storage facilities for motor vehicles in connection
          with such renting and other services and facilities
          customarily supplied by such establishments, and
          commonly known as motor auto or tourist court in the
          community.

     (2)  The term tourist home shall mean a rooming house which
          caters primarily to transient guests and is known as a
          tourist home in the community. (Sec. 2500.9 (h) TPR).

9.   Housing accommodations in buildings operated exclusively
     for charitable purposes on a non-profit basis (Sec.
     2500.9(j)TPR).

10.  Housing accommodations contained in buildings owned as co-
     operatives or condominiums for as long as the housing
     accommodation is occupied by the proprietary lessee/condo
     owner. However, an owner occupied-apartment or a
     superintendent-occupied apartment in a non-co-op/condo
     apartment building is not excused from the payment of the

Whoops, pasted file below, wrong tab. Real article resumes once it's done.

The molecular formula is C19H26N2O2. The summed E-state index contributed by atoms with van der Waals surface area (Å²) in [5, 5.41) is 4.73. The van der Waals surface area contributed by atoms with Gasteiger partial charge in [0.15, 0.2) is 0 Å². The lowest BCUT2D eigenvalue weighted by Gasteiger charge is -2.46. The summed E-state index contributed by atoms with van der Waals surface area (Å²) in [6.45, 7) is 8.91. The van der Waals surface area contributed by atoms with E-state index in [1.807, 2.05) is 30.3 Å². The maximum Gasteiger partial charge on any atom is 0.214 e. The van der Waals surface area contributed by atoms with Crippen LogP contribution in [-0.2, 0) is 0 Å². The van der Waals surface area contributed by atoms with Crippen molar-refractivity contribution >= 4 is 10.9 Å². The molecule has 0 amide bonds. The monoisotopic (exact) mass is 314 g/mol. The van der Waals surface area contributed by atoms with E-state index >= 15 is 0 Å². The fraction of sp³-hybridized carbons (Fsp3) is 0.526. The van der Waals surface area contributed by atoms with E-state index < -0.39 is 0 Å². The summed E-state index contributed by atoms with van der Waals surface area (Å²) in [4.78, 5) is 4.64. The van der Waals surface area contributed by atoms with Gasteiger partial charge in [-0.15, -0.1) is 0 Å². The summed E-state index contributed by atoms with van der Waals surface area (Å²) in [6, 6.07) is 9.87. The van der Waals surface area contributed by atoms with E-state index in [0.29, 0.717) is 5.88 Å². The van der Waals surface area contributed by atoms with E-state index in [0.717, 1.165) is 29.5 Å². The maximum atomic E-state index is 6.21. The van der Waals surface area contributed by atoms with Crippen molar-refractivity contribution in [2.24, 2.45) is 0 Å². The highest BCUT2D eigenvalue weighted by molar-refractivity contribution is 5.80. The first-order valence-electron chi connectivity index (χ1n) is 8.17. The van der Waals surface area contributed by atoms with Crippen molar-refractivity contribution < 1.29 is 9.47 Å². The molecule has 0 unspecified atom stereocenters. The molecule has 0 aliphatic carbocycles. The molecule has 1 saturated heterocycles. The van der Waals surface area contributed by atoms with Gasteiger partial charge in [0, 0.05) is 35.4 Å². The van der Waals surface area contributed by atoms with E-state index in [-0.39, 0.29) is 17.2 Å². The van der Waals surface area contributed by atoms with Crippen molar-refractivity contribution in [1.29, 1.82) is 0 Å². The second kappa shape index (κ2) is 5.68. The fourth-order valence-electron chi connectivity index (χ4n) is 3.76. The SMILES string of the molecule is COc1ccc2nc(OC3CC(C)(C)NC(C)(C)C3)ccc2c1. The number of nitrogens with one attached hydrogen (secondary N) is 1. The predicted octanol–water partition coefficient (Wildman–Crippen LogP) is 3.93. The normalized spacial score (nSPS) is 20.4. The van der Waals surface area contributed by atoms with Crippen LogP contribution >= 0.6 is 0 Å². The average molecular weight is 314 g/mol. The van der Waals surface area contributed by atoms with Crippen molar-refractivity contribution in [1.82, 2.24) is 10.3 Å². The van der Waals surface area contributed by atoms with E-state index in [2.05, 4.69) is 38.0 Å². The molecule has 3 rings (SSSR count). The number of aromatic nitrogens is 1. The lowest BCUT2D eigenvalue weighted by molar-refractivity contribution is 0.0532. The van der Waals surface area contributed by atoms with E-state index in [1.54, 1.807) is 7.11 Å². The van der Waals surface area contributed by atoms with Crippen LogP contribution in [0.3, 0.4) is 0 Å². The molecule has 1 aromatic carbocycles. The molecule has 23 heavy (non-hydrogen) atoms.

administrative fee.


Dated: June 21, 1989

Elliot G. Sander
Deputy Commissioner

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DHCR Policy Statements are **promulgated** (i.e., officially
issued) by the New York State Division of Housing and Community
Renewal (DHCR) and represent **official** policy of the agency.

The agency is generally obligated to follow the policy contained
in these and other documents or provide a rational for deviation;
failure to follow the law, policy or practice may form the basis
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are for informational purposes only and there is no guarantee
they will be accepted by any court (or even DHCR) as true copies
of DHCR policy. The reader is advised to obtain true copies of
these documents from DHCR. Also see DHCR Advisory Opinions,